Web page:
Helen (heleninwales) wrote,
Helen
heleninwales

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Acquiring competence

Both truepenny and matociquala have been making interesting observations about writing recently. (Well, to be honest, they do it most of the time, but these two posts caught my eye because they fitted with stuff I've been thinking about recently.)

In this post to Storytellers Unplugged, truepenny says:

Theories of expertise talk about moving from unconscious incompetence to conscious incompetence to conscious competence to unconscious competence. But my problem is that I seem to have gotten two of the steps reversed.

To be honest, I don't think that sequence ever works for something as complex as writing. If you're talking about a particular skill, such as mastering a tennis serve, I expect it works fine. At first you just have a go, throw up the ball and hit it any old how. Sometimes it'll go over the net and end up where it should, sometimes it won't. Then someone gives you some coaching and you try to practice what you've been taught, but though you now know what you should be doing, the body hasn't taken it into muscle memory, so though you know what you're doing, the results are hardly any better. Next, you reach the, "By George, she's got it!" stage, but you're still having to think and then, finally, you realise that you can just do it without noticing exactly how.

But for writing?

Certainly in my case the progress was much more erratic. It went something like: unconscious incompetence with occasional flashes of promise (juvinilia); mostly unconscious incompetence intermingled with occasional unconscious competence (first sales); conscious incompetence all mixed up with unconscious competence and the occasional total failure achieved by a mixture of methods and...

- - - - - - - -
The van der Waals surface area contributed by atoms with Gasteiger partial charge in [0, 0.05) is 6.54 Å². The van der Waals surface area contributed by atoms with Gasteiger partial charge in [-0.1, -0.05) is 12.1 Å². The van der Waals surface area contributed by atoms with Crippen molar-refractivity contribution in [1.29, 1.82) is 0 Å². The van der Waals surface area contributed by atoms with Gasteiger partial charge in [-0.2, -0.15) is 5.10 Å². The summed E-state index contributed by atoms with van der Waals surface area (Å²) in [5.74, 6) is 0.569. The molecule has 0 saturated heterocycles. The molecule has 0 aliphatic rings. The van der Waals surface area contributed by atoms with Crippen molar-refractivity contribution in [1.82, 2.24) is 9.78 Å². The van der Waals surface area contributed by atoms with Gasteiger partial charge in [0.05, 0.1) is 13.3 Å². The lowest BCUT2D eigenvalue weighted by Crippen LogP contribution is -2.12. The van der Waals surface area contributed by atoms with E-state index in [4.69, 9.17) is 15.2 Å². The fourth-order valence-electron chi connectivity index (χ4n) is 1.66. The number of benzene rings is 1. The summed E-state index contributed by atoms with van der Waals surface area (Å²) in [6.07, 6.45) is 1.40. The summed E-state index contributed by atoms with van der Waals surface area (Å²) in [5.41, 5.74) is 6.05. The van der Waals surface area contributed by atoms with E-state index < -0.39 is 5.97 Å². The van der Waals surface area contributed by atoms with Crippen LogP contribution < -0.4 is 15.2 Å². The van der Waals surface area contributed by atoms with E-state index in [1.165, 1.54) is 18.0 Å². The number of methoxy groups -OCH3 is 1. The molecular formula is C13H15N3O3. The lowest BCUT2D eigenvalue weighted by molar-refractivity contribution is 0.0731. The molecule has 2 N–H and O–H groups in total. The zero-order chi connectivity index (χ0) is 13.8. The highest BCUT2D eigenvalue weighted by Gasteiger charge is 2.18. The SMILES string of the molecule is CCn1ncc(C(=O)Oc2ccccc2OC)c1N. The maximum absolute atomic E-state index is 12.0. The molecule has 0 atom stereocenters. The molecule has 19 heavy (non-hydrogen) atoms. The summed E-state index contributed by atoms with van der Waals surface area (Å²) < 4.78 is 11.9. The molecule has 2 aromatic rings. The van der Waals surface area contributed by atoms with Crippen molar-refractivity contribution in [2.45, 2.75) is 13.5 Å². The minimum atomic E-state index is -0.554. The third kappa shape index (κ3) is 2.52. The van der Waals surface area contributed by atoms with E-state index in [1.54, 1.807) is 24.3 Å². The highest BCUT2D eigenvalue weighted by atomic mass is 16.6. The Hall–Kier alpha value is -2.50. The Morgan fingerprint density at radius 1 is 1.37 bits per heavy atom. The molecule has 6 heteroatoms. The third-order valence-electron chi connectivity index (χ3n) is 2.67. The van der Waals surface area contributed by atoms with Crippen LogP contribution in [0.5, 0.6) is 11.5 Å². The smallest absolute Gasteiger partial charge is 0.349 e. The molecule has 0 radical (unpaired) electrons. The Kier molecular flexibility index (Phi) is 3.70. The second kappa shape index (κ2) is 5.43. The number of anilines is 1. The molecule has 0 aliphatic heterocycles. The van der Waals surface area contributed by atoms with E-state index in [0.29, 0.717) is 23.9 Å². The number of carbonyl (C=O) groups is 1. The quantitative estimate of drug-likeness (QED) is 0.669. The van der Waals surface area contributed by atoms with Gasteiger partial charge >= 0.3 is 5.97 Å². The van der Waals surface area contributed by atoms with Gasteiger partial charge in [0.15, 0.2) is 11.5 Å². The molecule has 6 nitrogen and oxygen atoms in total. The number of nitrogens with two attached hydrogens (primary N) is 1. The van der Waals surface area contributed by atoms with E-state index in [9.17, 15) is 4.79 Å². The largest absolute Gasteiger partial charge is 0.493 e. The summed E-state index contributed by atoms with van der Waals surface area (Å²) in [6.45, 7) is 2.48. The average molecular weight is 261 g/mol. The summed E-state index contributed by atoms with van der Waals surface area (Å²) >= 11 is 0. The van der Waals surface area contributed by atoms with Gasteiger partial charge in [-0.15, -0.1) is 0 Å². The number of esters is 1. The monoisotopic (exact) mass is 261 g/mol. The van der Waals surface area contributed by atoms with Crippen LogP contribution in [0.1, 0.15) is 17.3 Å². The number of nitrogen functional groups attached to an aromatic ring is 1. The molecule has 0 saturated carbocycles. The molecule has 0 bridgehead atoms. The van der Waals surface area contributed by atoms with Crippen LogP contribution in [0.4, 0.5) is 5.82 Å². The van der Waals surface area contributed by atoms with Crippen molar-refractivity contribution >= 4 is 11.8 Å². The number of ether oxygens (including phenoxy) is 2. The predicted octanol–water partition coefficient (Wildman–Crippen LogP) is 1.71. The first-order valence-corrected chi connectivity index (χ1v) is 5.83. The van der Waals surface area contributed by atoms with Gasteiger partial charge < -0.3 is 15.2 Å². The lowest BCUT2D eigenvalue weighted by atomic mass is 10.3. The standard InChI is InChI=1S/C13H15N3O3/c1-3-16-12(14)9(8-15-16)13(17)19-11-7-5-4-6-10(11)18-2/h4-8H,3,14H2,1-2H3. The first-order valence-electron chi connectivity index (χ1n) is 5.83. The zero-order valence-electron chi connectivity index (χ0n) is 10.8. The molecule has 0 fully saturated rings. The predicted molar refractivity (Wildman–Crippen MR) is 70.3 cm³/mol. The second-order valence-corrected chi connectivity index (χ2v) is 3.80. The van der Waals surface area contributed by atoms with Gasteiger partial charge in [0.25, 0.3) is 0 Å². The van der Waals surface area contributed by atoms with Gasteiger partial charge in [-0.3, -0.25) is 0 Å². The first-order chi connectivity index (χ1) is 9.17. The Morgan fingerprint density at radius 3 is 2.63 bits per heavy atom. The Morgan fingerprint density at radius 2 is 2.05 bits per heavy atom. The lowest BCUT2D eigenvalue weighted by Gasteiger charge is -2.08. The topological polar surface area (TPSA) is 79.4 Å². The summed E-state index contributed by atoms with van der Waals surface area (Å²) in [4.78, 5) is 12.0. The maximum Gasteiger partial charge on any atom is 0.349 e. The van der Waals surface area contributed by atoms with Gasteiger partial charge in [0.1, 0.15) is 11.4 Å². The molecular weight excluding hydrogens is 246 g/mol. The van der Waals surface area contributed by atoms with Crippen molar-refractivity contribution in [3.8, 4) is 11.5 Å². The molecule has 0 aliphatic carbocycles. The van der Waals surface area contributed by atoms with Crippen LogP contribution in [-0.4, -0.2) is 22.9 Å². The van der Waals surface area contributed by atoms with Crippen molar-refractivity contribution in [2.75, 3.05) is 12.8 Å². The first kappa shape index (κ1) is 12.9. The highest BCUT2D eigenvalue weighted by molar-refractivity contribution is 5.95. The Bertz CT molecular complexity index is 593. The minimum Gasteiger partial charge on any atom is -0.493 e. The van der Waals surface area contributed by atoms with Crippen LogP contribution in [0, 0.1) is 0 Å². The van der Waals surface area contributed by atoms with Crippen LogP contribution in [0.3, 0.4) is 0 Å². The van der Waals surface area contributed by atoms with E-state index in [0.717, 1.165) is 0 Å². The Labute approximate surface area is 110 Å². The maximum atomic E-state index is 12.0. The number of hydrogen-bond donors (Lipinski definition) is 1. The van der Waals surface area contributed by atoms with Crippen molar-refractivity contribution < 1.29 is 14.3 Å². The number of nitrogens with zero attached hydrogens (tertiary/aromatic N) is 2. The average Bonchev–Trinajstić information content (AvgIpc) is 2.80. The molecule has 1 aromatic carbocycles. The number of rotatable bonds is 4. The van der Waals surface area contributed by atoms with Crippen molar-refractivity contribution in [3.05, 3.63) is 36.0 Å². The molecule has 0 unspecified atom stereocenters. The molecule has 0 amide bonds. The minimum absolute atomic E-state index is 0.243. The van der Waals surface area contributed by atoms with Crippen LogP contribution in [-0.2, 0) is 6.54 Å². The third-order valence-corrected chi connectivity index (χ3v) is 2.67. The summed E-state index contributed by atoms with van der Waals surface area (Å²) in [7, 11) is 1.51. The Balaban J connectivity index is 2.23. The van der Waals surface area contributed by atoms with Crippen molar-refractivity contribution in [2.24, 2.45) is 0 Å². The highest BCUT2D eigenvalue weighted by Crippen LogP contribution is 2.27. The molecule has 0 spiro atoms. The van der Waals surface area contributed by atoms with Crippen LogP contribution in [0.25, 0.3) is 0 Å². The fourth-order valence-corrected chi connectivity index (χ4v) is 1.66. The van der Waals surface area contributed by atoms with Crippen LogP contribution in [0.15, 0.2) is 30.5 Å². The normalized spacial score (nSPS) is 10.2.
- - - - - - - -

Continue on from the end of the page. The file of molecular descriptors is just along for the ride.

Well, that's the stage I'm at really and I expect that's where I'll stay, though the proportion of successes to failures might shift in favour of there being more good stories and fewer stinkers.[*]

I actually doubt whether it's really possible to write a story completely consciously. When creating the characters, inventing cool background details and devising the plot, at least some of it will surely end up just turning up on the page without conscious thought? And even if all those things are consciously constructed, the actual sentences have to flow without consciously thinking about every word or the whole thing would take far too long to be enjoyable or profitable.

Which brings me to matociquala's post, also at Storytellers Unplugged about Think about what you're doing, not about how you're doing it.

She says: Lately, I’ve been struggling with how to stop thinking in detail about my writing, and just let it happen.

I need to get back to that stage too. I've done enough reflecting and now I need to just write. I'll have to hope that my Unconscious Writer Brain has internalised everything I've been chewing over during these past months, but more reflecting is not going to make me a better writer.

I've been glancing over some of the stuff I wrote last year during my stint in novel_in_90 when I was just writing flat out, achieving 750 words on 5 or 6 days a week, and you know what, it isn't too bad at all and I wasn't thinking about how I was writing, there wasn't time.

To write well, you have to stop worrying about writing well and just do it.




[*] Interestingly, the photography has followed a very similar pattern. I took some really good shots as a teenager, mostly intuitively. I still take awful ones now, but thankfully I can delete them! But the percentage of good (rather than merely OK) photos is increasing.
Tags: writing, writing reflection
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